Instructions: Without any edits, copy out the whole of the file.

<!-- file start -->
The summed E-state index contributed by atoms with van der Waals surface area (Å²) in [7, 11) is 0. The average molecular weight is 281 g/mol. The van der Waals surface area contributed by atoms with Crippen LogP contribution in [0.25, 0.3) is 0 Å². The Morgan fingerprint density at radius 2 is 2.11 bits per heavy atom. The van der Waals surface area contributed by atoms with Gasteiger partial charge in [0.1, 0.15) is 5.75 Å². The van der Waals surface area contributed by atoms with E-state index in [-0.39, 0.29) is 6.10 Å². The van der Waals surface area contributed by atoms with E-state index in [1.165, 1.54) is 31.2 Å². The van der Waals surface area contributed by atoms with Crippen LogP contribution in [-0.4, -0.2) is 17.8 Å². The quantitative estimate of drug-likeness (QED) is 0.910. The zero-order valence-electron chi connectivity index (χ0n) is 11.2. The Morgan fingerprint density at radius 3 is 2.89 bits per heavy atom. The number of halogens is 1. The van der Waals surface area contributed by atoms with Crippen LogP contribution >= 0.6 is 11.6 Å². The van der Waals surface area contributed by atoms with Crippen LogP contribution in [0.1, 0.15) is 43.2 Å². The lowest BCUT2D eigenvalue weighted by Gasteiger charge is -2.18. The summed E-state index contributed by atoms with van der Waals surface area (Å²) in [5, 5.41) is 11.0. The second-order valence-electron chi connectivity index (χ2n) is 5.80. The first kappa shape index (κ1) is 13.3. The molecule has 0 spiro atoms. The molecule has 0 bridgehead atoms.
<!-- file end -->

The summed E-state index contributed by atoms with van der Waals surface area (Å²) in [7, 11) is 0. The average molecular weight is 281 g/mol. The van der Waals surface area contributed by atoms with Crippen LogP contribution in [0.25, 0.3) is 0 Å². The Morgan fingerprint density at radius 2 is 2.11 bits per heavy atom. The van der Waals surface area contributed by atoms with Gasteiger partial charge in [0.1, 0.15) is 5.75 Å². The van der Waals surface area contributed by atoms with E-state index in [-0.39, 0.29) is 6.10 Å². The van der Waals surface area contributed by atoms with E-state index in [1.165, 1.54) is 31.2 Å². The van der Waals surface area contributed by atoms with Crippen LogP contribution in [-0.4, -0.2) is 17.8 Å². The quantitative estimate of drug-likeness (QED) is 0.910. The zero-order valence-electron chi connectivity index (χ0n) is 11.2. The Morgan fingerprint density at radius 3 is 2.89 bits per heavy atom. The number of halogens is 1. The van der Waals surface area contributed by atoms with Crippen LogP contribution >= 0.6 is 11.6 Å². The van der Waals surface area contributed by atoms with Crippen LogP contribution in [0.1, 0.15) is 43.2 Å². The lowest BCUT2D eigenvalue weighted by Gasteiger charge is -2.18. The summed E-state index contributed by atoms with van der Waals surface area (Å²) in [5, 5.41) is 11.0. The second-order valence-electron chi connectivity index (χ2n) is 5.80. The first kappa shape index (κ1) is 13.3. The molecule has 0 spiro atoms. The molecule has 0 bridgehead atoms.